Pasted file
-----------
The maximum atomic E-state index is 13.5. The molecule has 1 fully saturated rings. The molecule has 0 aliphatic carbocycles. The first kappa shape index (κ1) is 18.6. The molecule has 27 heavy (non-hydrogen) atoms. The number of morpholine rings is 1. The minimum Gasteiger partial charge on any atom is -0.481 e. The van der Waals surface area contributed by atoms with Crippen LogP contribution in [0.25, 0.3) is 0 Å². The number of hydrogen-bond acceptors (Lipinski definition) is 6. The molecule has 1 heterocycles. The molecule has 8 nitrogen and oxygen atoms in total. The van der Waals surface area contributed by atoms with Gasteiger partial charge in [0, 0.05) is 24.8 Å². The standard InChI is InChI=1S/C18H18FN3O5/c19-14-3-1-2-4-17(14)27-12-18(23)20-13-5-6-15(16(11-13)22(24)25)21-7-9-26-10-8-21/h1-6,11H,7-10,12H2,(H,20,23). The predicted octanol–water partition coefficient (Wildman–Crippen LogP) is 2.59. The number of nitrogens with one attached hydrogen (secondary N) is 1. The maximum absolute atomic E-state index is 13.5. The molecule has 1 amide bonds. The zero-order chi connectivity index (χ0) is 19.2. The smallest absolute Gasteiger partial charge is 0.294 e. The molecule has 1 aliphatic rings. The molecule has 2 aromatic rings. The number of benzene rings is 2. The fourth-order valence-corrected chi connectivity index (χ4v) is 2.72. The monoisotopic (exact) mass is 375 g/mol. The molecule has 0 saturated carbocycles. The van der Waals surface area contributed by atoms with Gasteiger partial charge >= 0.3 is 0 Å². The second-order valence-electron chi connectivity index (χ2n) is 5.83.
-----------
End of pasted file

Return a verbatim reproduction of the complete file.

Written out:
The maximum atomic E-state index is 13.5. The molecule has 1 fully saturated rings. The molecule has 0 aliphatic carbocycles. The first kappa shape index (κ1) is 18.6. The molecule has 27 heavy (non-hydrogen) atoms. The number of morpholine rings is 1. The minimum Gasteiger partial charge on any atom is -0.481 e. The van der Waals surface area contributed by atoms with Crippen LogP contribution in [0.25, 0.3) is 0 Å². The number of hydrogen-bond acceptors (Lipinski definition) is 6. The molecule has 1 heterocycles. The molecule has 8 nitrogen and oxygen atoms in total. The van der Waals surface area contributed by atoms with Gasteiger partial charge in [0, 0.05) is 24.8 Å². The standard InChI is InChI=1S/C18H18FN3O5/c19-14-3-1-2-4-17(14)27-12-18(23)20-13-5-6-15(16(11-13)22(24)25)21-7-9-26-10-8-21/h1-6,11H,7-10,12H2,(H,20,23). The predicted octanol–water partition coefficient (Wildman–Crippen LogP) is 2.59. The number of nitrogens with one attached hydrogen (secondary N) is 1. The maximum absolute atomic E-state index is 13.5. The molecule has 1 amide bonds. The zero-order chi connectivity index (χ0) is 19.2. The smallest absolute Gasteiger partial charge is 0.294 e. The molecule has 1 aliphatic rings. The molecule has 2 aromatic rings. The number of benzene rings is 2. The fourth-order valence-corrected chi connectivity index (χ4v) is 2.72. The monoisotopic (exact) mass is 375 g/mol. The molecule has 0 saturated carbocycles. The van der Waals surface area contributed by atoms with Gasteiger partial charge >= 0.3 is 0 Å². The second-order valence-electron chi connectivity index (χ2n) is 5.83.